(1) Mr. Srinivasarao's contention is that the District Judge having found that the landlord was in occupation of another non-residential building for the purpose of his business, to the possession of which he was entitled, should not have made out a new case for the landlord that there had been some act of subletting by the petitioner to his son.
(2) Mr. Jayamahadev Prasad made a submission that it is open to him to support the conclusion of the District Judge, not only on the ground on which, his judgment rests but also on the ground which was alleged by the landlord, although it was not upheld by the District Judge. It is in evidence that the landlord is a young man carrying on stationery business and that when he made that application he was in occupation of non-residential build belonging to someone else.
The trustees who were in management of that building, according to the landlord, had issued a notice to the landlord calling upon him to quit and delivery possession of the property to the trustees. Mr. Jayamahadev Prasad's argument is that, when the landlord made his application he was, by reason of that notice, no longer entitled to occupation of that non-residential building, and that the District Judge was not right in thinking that the landlord was entitled to the possession of another non-residential building and that therefore he could not evict the petitioner.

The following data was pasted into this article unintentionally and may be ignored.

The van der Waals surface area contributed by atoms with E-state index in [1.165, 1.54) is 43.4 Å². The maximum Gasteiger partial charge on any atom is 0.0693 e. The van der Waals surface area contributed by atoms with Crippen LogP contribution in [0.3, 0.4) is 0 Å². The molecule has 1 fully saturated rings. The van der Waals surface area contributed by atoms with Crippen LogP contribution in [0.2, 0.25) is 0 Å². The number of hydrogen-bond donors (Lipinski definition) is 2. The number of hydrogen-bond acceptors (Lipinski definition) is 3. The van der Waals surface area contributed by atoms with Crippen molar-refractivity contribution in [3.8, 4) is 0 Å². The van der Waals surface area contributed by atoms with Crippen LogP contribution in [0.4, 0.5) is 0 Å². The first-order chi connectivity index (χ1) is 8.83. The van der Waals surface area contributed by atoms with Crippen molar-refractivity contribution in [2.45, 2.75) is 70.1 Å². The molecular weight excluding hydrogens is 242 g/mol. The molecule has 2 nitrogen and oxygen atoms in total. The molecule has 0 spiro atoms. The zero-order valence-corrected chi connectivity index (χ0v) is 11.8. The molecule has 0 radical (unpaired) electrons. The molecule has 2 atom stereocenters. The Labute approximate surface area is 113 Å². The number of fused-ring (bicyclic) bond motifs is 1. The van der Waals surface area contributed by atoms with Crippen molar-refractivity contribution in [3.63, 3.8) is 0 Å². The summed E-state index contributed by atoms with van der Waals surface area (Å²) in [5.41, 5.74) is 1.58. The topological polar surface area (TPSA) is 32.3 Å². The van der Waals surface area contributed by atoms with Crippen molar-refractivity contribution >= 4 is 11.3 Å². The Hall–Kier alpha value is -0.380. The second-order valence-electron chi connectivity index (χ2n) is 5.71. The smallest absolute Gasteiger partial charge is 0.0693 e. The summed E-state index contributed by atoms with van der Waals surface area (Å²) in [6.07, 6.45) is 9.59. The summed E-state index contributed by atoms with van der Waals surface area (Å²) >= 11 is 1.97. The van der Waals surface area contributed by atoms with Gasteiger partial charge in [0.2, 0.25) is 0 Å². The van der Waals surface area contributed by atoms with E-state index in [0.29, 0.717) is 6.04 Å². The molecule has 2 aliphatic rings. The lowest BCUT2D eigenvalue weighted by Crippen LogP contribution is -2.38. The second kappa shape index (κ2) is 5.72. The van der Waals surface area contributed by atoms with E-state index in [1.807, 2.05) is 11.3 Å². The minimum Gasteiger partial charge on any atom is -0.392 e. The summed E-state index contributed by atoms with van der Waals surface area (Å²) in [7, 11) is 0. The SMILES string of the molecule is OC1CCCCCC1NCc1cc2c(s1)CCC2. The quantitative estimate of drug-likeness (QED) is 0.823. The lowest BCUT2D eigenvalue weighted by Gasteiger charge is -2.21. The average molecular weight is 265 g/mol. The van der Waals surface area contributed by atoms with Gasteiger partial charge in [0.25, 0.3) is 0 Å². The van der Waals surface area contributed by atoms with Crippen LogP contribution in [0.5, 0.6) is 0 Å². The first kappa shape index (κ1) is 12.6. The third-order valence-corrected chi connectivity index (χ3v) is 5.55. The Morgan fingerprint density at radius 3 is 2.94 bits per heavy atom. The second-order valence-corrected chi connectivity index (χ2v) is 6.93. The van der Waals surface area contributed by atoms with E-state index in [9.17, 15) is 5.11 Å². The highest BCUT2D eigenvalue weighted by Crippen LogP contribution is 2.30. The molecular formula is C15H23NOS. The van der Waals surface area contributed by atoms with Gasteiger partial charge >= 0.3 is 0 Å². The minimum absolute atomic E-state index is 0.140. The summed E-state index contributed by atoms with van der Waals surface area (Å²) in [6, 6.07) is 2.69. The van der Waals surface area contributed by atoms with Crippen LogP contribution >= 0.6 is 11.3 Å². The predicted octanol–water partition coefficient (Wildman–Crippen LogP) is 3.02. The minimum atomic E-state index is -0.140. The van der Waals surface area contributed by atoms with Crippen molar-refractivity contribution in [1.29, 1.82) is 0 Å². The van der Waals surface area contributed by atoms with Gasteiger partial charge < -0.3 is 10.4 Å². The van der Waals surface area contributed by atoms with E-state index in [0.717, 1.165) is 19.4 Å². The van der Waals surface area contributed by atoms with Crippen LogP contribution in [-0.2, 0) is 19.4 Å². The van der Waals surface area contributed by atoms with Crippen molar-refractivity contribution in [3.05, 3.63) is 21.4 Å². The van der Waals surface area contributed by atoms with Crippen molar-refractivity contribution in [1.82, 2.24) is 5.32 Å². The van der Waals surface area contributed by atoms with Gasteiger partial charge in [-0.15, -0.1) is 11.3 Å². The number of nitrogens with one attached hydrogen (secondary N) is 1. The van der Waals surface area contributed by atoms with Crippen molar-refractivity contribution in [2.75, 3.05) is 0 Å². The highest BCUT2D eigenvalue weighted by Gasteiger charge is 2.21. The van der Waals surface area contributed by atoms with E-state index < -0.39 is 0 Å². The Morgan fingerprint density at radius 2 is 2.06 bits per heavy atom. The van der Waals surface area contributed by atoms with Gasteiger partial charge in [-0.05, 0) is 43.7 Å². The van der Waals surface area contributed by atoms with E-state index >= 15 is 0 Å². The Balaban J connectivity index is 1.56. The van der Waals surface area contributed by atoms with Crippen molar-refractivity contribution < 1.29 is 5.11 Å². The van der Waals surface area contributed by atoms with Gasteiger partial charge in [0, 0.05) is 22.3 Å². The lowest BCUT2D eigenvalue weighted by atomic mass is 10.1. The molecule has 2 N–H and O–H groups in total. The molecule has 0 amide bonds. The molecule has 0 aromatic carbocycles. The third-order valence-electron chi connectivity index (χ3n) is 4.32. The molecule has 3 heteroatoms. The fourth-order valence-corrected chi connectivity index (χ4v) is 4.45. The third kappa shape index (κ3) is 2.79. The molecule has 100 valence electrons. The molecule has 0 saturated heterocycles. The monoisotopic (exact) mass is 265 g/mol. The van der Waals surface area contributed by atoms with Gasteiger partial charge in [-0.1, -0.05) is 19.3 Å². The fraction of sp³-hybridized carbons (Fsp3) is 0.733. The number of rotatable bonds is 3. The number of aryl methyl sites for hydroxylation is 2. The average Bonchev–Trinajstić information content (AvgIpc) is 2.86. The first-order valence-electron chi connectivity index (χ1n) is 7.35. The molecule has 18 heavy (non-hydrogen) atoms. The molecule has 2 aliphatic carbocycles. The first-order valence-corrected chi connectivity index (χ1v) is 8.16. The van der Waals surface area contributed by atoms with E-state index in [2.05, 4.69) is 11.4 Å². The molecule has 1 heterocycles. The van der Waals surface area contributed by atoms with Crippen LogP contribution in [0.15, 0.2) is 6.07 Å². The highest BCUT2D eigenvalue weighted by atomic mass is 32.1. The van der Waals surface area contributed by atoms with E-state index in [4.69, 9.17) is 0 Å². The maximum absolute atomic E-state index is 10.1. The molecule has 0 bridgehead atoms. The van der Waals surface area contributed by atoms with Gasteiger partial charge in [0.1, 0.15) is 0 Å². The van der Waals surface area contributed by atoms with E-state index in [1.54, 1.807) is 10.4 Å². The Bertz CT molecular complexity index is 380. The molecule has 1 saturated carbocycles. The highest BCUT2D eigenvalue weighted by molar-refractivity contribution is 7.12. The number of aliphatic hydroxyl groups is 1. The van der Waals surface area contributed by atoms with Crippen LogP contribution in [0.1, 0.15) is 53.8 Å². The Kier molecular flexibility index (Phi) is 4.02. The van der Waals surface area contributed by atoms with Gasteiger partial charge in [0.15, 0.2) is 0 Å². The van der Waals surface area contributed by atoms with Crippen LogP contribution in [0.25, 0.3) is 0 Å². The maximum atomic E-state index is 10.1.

(3) It may be, as contended by Mr. Srinivasarao, that in thinking that there was some act of subletting by the petitioner to his son, the District Judge made out a new case for the landlord. But it appears to make that the Controller's finding that the landlord when he made his application was not entitled to the possession of the non-residential building of which he was in occupation, either under the Act or others, should not have been disturbed by the District Judge. When one of the trustees who were in management of that non-residential building issued a notice to the landlord calling upon him to quit and deliver possession of that property to the trustees, the tenancy in respect of that building came to an end and stood terminated. That being so, the landlord was no longer entitled to the possession of the building either under the Act or otherwise.
(4) Mr. Srinivasarao made a feeble attempt to suggest that the notice issued by only one of the trustees is not likely to be a valid notice since all the trustees under the law had to join to bring about the termination of the tenancy in that way.
(5) The validity of that notice was never impugned at any stage of these proceedings and it is not at all improbable that the trustee who issued that notice was the managing trustee. I am not also convinced that even for the purpose of bringing about a termination of the tenancy all the trustees must join in issuing the notice.
(6) It is well settled law that if there are more than one trustee who are in management of the trust property, and even if it can be said that all those trustees are the landlords of a particular tenancy, the tenant will not be entitled to continue to be in possession of the property leased to him which belongs to the trust, even if any one of the landlords, namely, trustees is unwilling to continue the tenancy and brings about its termination.
(7) I see no reason to interfere with the order made by the District Judge and I dismiss this revision petition with costs.
(8) Mr. Srinivasarao asks for three months' time for the tenant to vacate, for which Mr. Jaya-mahadev Prasad has no objection, and I grant time accordingly.
(9) Revision dismissed.